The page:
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The German Minority in Interwar Poland analyzes what happened when Germans from three different empires – the Russian, Habsburg, and German – were forced to live together in one new state. After the First World War, German national activists made regional distinctions among these Germans and German-speakers in Poland, with preference initially for those who had once lived in the German Empire. Rather than becoming more cohesive over time, Poland’s ethnic Germans remained divided and did not unite within a single representative organization. Polish repressive policies and unequal subsidies from the German state exacerbated these differences, while National Socialism created new hierarchies and unleashed bitter intra-ethnic conflict among German minority leaders. Winson Chu challenges prevailing interpretations that German nationalism in the twentieth century viewed "Germans" as a single homogeneous group of people. His revealing study shows that nationalist agitation could divide as well as unite an embattled ethnicity.Read more
- Challenges common assumptions about German nationalism and Nazism in the twentieth century
- Challenges assumptions about solidarity within ethnic minorities
- Winson Chu extensively uses German and Polish archives
- Commended, 2012 Fraenkel Prize in Contemporary History (Category B), The Wiener Library for the Study of the Holocaust and Genocide, London
Reviews & endorsements
"In this fine study, Winson Chu examines the political sources of cohesion and conflict among ethnic Germans in interwar Poland. Because he demonstrates the prevalence of internal conflict even into the Nazi era, he significantly complicates conventional views about ethnic politics in Europe between the wars."
Roger Chickering, Emeritus Professor, Georgetown UniversitySee more reviews
"Winson Chu's authoritative study of the Germans of interwar Poland reminds us that under the rhetorical surface, nationalist conflict more frequently seeks to police its own supporters rather than to defeat an 'enemy nation'. He demonstrates convincingly that regional German nationalist interests in Poland were fundamentally irreconcilable, that Polish repression hardly caused these differences, and that the advent of the Nazi regime in Germany reinforced the existing fragmentation of regional German political interests in Poland."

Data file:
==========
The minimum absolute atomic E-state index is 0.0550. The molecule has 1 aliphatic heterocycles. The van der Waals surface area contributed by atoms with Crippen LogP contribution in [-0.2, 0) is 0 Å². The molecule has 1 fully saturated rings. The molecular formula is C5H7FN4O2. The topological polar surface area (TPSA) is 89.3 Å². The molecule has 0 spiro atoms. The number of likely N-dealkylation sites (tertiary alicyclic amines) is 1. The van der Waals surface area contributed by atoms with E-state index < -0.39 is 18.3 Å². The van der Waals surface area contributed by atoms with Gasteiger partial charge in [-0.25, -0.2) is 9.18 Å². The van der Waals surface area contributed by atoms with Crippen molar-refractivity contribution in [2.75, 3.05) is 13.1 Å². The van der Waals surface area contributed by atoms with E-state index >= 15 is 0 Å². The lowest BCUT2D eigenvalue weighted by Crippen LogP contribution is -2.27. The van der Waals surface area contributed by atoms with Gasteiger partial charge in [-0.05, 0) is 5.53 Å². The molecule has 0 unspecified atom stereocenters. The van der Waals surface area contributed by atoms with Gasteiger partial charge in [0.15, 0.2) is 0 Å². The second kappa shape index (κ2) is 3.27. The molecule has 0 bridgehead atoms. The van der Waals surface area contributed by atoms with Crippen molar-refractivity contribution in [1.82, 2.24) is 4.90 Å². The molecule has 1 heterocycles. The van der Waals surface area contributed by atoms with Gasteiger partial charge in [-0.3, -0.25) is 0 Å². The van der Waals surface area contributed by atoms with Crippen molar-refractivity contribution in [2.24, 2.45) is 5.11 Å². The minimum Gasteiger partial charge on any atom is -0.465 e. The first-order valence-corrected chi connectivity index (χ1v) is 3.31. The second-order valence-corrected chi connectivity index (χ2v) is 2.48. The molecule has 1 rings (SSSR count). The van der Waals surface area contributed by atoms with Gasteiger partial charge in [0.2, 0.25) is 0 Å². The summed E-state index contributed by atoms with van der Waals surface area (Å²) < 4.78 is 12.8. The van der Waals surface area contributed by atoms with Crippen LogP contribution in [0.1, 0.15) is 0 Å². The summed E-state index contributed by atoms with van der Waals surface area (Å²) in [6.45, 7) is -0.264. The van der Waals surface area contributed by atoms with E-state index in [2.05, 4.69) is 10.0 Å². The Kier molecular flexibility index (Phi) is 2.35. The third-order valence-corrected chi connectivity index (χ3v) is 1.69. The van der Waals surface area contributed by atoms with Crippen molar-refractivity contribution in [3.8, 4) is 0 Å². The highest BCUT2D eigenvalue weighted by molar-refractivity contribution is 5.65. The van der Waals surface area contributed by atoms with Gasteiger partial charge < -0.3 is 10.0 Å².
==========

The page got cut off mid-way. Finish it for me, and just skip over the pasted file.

Pieter M. Judson, Swarthmore College
"In exposing the internal and regional divisions within Poland's German minority, Chu forces us to confront the disconnect between the rhetoric and the reality of national solidarity in this period, and to reexamine the relationship between national identity, regionalism, citizenship, and borders (geographic, political, and cultural) … there is a great deal of interesting material here that is sure to generate discussion and further research."
"Chu shows in a fascinating epilogue how attempts to promote a sense of unity within West Germany among German refugees and expellees from Poland were crosscut by the persistence within the Landsmannschaften and in expellee narratives of regional identities, stereotypes, and rivalries."
Elizabeth Harvey, The Journal of Modern History
"… [an] excellent book … Chu’s focus on the regional distinctiveness of Germans in Poland allows us to appreciate the ironies of their nationalization and the combination of völkisch wholeness with regional divisiveness."
Shelley Baranowski, Holocaust and Genocide Studies
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- Date Published: June 2012
- format: Hardback
- isbn: 9781107008304
- length: 344 pages
- dimensions: 229 x 152 x 24 mm
- weight: 0.68kg
- contains: 3 b/w illus. 3 maps
- availability: Available
Table of Contents
Note on translations, place names, and concepts
Abbreviations and acronyms
1. Phantom Germans: Weimar revisionism and Poland (1918–33)
2. Residual citizens: German minority politics in Western Poland (1918–33)
3. On the margins of the minority: Germans in Łódź (1900–33)
4. Negotiating Volksgemeinschaft: national socialism and regionalization (1933–7)
5. Revenge of the periphery: German empowerment in central Poland (1933–9)
6. Lodzers into Germans? (1939–2000)
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